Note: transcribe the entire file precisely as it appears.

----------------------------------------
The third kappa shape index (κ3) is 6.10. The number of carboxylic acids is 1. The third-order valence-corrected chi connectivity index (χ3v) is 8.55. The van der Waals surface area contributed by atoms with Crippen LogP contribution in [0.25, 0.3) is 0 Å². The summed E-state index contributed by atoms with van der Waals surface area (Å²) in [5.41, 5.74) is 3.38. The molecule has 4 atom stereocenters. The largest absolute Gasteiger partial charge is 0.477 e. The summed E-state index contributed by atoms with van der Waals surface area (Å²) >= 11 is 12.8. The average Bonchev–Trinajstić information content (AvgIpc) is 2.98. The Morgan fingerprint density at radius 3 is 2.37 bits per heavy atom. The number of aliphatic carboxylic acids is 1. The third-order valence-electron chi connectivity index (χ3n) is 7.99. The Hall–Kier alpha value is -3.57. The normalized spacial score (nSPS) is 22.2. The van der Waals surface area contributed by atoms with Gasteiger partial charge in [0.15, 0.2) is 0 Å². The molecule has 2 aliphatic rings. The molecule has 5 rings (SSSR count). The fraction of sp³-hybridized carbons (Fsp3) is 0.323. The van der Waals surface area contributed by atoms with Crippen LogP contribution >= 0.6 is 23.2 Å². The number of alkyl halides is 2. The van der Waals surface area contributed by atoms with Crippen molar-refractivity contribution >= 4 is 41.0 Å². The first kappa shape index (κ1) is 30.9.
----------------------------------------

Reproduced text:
The third kappa shape index (κ3) is 6.10. The number of carboxylic acids is 1. The third-order valence-corrected chi connectivity index (χ3v) is 8.55. The van der Waals surface area contributed by atoms with Crippen LogP contribution in [0.25, 0.3) is 0 Å². The summed E-state index contributed by atoms with van der Waals surface area (Å²) in [5.41, 5.74) is 3.38. The molecule has 4 atom stereocenters. The largest absolute Gasteiger partial charge is 0.477 e. The summed E-state index contributed by atoms with van der Waals surface area (Å²) >= 11 is 12.8. The average Bonchev–Trinajstić information content (AvgIpc) is 2.98. The Morgan fingerprint density at radius 3 is 2.37 bits per heavy atom. The number of aliphatic carboxylic acids is 1. The third-order valence-electron chi connectivity index (χ3n) is 7.99. The Hall–Kier alpha value is -3.57. The normalized spacial score (nSPS) is 22.2. The van der Waals surface area contributed by atoms with Gasteiger partial charge in [0.15, 0.2) is 0 Å². The molecule has 2 aliphatic rings. The molecule has 5 rings (SSSR count). The fraction of sp³-hybridized carbons (Fsp3) is 0.323. The van der Waals surface area contributed by atoms with Crippen LogP contribution >= 0.6 is 23.2 Å². The number of alkyl halides is 2. The van der Waals surface area contributed by atoms with Crippen molar-refractivity contribution >= 4 is 41.0 Å². The first kappa shape index (κ1) is 30.9.